A public park in Whittlesey has a 48hr mooring, space for two narrowboats, we pulled in for lunch then consulted our schedule. Should we stay here the night? We were already ahead of schedule, Tilly would be able to go out, other moorings further on looked like they would be alongside roads, so not deemed to be cat friendly.

What’s happened to the friendly cover?

‘Two hours Tilly, we might want to go out and explore ourselves.’

Another look at our schedule, planned mooring places for the next few days. Waterway Routes open as well as Google Maps satellite view. A meeting with family is planned next week, a mooring to have a birthday barbeque would be good too, so we’re only using the link route through the Middle Level at the moment. Our planned passage through Salters Lode to Denver Sluice had been on Saturday, but all of a sudden the moorings on the Great Ouse looked a touch more appealing. Did we have enough time to reach Salters Lode for Friday morning? If we cracked on today yes.

Weed cutters hot on our tails

Fortunately Tilly had decided that the grass outside wasn’t up to much and had retired to the bedroom, but as soon as the back door closed we got complaints. ‘You know I said 2 hours, well I actually meant 2 minutes!’

Ashline lock

Ashline Lock drops the navigation down by 6ft, it lay a short distance in front of us. The width of the locks isn’t enough to be able to share with another narrowboat, bottom gates should be left open, paddles closed to help conserve water levels. Time to use our new windlass/key, so new it’s grey paint not fully cured!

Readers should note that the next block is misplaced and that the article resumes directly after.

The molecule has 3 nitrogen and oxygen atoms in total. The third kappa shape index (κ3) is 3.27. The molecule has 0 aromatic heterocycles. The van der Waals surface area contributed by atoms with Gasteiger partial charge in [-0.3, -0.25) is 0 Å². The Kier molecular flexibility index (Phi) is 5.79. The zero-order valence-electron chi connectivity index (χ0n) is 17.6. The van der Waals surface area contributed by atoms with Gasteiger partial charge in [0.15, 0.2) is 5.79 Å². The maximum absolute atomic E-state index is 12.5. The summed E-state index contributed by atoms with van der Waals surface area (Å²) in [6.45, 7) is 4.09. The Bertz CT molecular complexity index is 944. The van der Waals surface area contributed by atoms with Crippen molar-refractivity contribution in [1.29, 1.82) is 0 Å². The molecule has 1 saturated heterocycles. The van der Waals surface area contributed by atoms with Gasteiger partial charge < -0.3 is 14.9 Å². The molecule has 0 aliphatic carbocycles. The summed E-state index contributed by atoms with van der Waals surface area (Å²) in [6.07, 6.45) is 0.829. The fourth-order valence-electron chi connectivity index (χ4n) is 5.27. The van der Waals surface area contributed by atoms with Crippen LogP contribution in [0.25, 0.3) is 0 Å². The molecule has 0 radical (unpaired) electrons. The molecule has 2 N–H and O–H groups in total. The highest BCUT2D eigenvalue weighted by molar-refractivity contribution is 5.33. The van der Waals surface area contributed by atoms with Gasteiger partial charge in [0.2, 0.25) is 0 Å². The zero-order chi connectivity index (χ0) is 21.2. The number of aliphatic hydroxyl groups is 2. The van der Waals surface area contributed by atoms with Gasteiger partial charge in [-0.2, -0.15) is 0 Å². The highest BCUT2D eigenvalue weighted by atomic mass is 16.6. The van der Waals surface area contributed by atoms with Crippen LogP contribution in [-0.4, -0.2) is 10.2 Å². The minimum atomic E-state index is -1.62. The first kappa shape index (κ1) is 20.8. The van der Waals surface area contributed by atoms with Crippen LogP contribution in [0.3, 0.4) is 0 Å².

The paddles at the top of the lock are similar to those you find on the Leeds Liverpool canal, you just can’t see whether they are open or not, then how many turns until they are fully open? The lock gradually filled. The bottom paddles are similar but positioned on the gates themselves. I chose to count how many turns they took to open, twenty, thirty, thirty five, I gave up, the lock slowly emptied.

Red and Yellow

Is this the lowest you can be on non-tidal water in England? At Lodes End Lock to our south the level is variable and can be nothing, but it suggests on our map that to head west through the lock you may rise to be on the level we are on now. Around us the contour on the OS map was around 0 or even -1 in some fields.

In the pamphlet we’d been given it showed us the location of Rural moorings, but Mick had spied on the website that there were another four such moorings, two of which we’d be going past today. Might they be more cat friendly than the public moorings?

The first was at Angle Corner. 32m of bank had been cut and large posts added to tie to. Here you might be able to get off your boat without too much trouble, but the bank is steep, nothing that would worry Tilly. We made a note of its position to report back to Paul at Waterway Routes.

It’s really rather pretty round here

Just past Burnthouse Bridge there was a second mooring. We consulted our maps, if we didn’t stop here we had at least another two hours to cruise to the next mooring in March which may not have space. We pulled in flung our ropes over the posts, Oleanna sat a good meter out from solid land, a plank or major leap of faith would be needed here to get off, but that didn’t bother us. A quick cat health and safety discussion, she’d get off okay, but would almost certainly arrive back on board wet. No shore leave today for any of us!

2 locks, 13.89 miles, 1 wind, 1 left, 1 straight on, 1 hour early, 2 minutes shore leave, 2 hire boats, 1 private boat, 3 work boats, 1 new key, 1 new key, 2 levels, 10 new posts, 1 contract to sign, 1 storm approaching, 0 Anglian Pass.

One thought on “Is This As Low As We Can Go? 18th May

  1. Brian Holt

    Good to see some new moorings being added to the Middle level, we often just tucked into a bank somewhere for the night